Jump to content
Hutch3674

AEC Militant MKI (Update)

Recommended Posts

After a few week's hard graft trying to remove the steering box, I decided it would be easier for freedom of access to remove the radiator, another long job. The hardest part being the two mounting bolts, but once these were free I was on a roll.

20181102_093659.thumb.jpg.38f6f33b7821aa041cca29a751d24a83.jpg

The steering box is held in by three bolts and the one on the socket in the picture above is the easiest to access, the other two are around the front and are difficult to get any leverage on them to free them off. Next step to remove the radiator

20181106_170957.thumb.jpg.55f9a3bfbd2ccbf250d5250caa8eb3da.jpg20181107_111538.thumb.jpg.299da7a5607befbb5bc5d62e1cff9aca.jpg

Definitely a mechanical lift due to the weight of the radiator, but I am operating under battlefield conditions and the radiator slid down the ladder at a good controlled speed, it will require a different technique on refitting. With the radiator off, I will have the opportunity to give the front end of the engine a good cleaning and to change all the radiator hoses as a form of preventive maintenance.

It was a piece of cake to remove the last two steering box bolts, so it was a good move. The steering box came out through the cab with a few groans from my back, and once out it was down to the shed, followed by a good wash in petrol and the 6 nuts removed on the access panel and I drained off the oil, then it was opened up, to see how I was going to remove the steering worm shaft.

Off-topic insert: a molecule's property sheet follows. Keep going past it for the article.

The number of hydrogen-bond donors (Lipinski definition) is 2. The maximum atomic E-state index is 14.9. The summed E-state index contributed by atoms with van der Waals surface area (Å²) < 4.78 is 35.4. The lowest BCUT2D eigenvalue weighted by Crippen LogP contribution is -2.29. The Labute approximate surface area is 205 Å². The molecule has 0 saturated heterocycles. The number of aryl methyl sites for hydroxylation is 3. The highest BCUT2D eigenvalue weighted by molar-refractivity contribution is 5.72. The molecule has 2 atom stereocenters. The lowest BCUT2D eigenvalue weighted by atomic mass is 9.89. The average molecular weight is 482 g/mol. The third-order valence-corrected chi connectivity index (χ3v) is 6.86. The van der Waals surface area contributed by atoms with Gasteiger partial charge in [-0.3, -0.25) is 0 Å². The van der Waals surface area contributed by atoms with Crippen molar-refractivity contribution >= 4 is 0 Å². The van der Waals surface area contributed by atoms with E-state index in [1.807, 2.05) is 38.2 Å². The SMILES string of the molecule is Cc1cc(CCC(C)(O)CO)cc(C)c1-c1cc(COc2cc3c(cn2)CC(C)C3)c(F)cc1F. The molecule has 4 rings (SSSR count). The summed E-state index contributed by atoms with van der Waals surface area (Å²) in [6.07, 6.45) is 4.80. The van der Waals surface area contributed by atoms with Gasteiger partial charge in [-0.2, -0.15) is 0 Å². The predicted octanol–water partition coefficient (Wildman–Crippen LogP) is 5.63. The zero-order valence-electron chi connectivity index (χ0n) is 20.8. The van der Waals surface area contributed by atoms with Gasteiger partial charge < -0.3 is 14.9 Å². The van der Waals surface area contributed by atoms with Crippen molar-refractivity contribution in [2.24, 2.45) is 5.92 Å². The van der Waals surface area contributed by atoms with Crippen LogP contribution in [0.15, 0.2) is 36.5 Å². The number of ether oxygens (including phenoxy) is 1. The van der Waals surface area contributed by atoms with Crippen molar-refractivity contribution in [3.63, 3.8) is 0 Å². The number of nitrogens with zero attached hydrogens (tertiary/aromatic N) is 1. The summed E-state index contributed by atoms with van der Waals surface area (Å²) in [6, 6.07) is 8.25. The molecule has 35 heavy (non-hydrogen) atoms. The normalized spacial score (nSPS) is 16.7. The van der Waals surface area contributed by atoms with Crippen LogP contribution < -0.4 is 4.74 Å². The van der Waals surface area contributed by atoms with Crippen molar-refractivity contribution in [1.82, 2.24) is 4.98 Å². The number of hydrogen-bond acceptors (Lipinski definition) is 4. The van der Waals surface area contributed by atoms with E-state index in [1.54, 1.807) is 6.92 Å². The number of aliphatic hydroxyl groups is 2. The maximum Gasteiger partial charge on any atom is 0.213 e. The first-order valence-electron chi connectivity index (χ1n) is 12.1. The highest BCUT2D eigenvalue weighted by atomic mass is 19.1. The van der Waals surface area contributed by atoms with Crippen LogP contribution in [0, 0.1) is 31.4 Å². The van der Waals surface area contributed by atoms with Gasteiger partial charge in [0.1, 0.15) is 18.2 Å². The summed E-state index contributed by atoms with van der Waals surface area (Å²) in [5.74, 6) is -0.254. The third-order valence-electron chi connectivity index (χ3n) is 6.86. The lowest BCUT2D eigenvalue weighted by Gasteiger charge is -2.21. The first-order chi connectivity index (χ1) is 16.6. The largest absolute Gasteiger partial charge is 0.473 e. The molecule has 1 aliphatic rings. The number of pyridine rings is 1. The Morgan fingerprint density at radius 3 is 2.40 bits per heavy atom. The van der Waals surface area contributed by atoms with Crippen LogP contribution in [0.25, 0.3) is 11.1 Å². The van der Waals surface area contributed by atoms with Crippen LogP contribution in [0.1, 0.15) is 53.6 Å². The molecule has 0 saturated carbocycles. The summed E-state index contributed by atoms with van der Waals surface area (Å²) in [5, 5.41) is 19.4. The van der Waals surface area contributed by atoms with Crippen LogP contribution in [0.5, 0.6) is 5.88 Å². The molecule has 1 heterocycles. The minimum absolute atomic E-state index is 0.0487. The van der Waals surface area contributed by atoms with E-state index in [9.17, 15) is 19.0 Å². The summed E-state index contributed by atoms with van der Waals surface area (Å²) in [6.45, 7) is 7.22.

20181109_163235.thumb.jpg.431a95be248d71fdce4f7df29326825e.jpg20181108_150840.thumb.jpg.91f8637d0bf559985b42009a06ce6544.jpg

 

I should have read the book (EMER Wheeled Vehicles D 152) first; as it states once the oil is drained " The steering worm shaft can then be unscrewed." This had me thinking could it have been taken out without the removal of the steering box, but it is trial and error, I am also thinking maybe the steering worm shaft would have hit the cab roof before it had cleared the steering column. I must remember to measure the length of the steering worm shaft prior to refitting it to see if the cab roof would allow the removal/clearance.The steering worm shaft was taken to the local engineering firm to get the threads re taped to allow the bearing cage to  screw on correctly. 

 

I am now cleaning up the steering box and getting it ready to refit after the engine has been cleaned to a high standard along with the radiator.

The EMER  Wheeled Vehicle book states the steering box takes 2.27 litres of  OC 600, never came across this on Tanks or Stalwarts, any one know of the civilian equivalent?

  • Like 1

Share this post


Link to post
Share on other sites

Lot of hard work to get it fixed, hope it works after all that effort.

OC-600 is just a heavy gear oil.  The OC bit stands for Oil Compounded.  You don't need to be looking for anything too fancy, a straight forward 75W-80 will do the job. Your local commercial motor factors should have something in stock

  • Haha 1

Share this post


Link to post
Share on other sites

OC600 is a normal straight gear oil with SAE 140 viscosity. Used a lot in older British vehicles for axles, gearboxes and steering boxes

  • Like 1

Share this post


Link to post
Share on other sites

If I remember rightly OC600 was used in Centurion gearboxes, so I guess Hutch 3674 is a young whippersnapper with experience of more modern vehicles. Great work on this old girl, so good luck with it.

Steve.

  • Haha 1

Share this post


Link to post
Share on other sites

Create an account or sign in to comment

You need to be a member in order to leave a comment

Create an account

Sign up for a new account in our community. It's easy!

Register a new account

Sign in

Already have an account? Sign in here.

Sign In Now

×